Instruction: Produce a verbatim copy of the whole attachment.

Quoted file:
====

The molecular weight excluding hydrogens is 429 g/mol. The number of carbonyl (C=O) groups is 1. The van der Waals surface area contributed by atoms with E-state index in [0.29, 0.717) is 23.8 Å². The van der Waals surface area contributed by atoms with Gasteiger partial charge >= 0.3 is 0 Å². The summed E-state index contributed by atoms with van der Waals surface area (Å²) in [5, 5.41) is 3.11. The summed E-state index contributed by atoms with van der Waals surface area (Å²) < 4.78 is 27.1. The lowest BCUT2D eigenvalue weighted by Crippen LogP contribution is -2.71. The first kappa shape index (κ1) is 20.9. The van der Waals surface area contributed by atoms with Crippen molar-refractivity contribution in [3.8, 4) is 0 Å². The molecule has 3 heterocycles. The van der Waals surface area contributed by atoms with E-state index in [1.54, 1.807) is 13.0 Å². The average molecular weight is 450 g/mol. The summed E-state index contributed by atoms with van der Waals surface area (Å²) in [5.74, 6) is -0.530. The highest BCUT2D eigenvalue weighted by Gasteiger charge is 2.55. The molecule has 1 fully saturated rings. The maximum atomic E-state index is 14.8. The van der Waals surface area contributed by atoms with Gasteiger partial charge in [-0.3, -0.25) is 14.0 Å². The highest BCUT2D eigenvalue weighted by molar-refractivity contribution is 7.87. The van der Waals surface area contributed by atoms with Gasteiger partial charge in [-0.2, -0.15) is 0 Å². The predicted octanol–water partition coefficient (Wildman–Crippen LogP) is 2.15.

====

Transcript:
The molecular weight excluding hydrogens is 429 g/mol. The number of carbonyl (C=O) groups is 1. The van der Waals surface area contributed by atoms with E-state index in [0.29, 0.717) is 23.8 Å². The van der Waals surface area contributed by atoms with Gasteiger partial charge >= 0.3 is 0 Å². The summed E-state index contributed by atoms with van der Waals surface area (Å²) in [5, 5.41) is 3.11. The summed E-state index contributed by atoms with van der Waals surface area (Å²) < 4.78 is 27.1. The lowest BCUT2D eigenvalue weighted by Crippen LogP contribution is -2.71. The first kappa shape index (κ1) is 20.9. The van der Waals surface area contributed by atoms with Crippen molar-refractivity contribution in [3.8, 4) is 0 Å². The molecule has 3 heterocycles. The van der Waals surface area contributed by atoms with E-state index in [1.54, 1.807) is 13.0 Å². The average molecular weight is 450 g/mol. The summed E-state index contributed by atoms with van der Waals surface area (Å²) in [5.74, 6) is -0.530. The highest BCUT2D eigenvalue weighted by Gasteiger charge is 2.55. The molecule has 1 fully saturated rings. The maximum atomic E-state index is 14.8. The van der Waals surface area contributed by atoms with Gasteiger partial charge in [-0.3, -0.25) is 14.0 Å². The highest BCUT2D eigenvalue weighted by molar-refractivity contribution is 7.87. The van der Waals surface area contributed by atoms with Gasteiger partial charge in [-0.2, -0.15) is 0 Å². The predicted octanol–water partition coefficient (Wildman–Crippen LogP) is 2.15.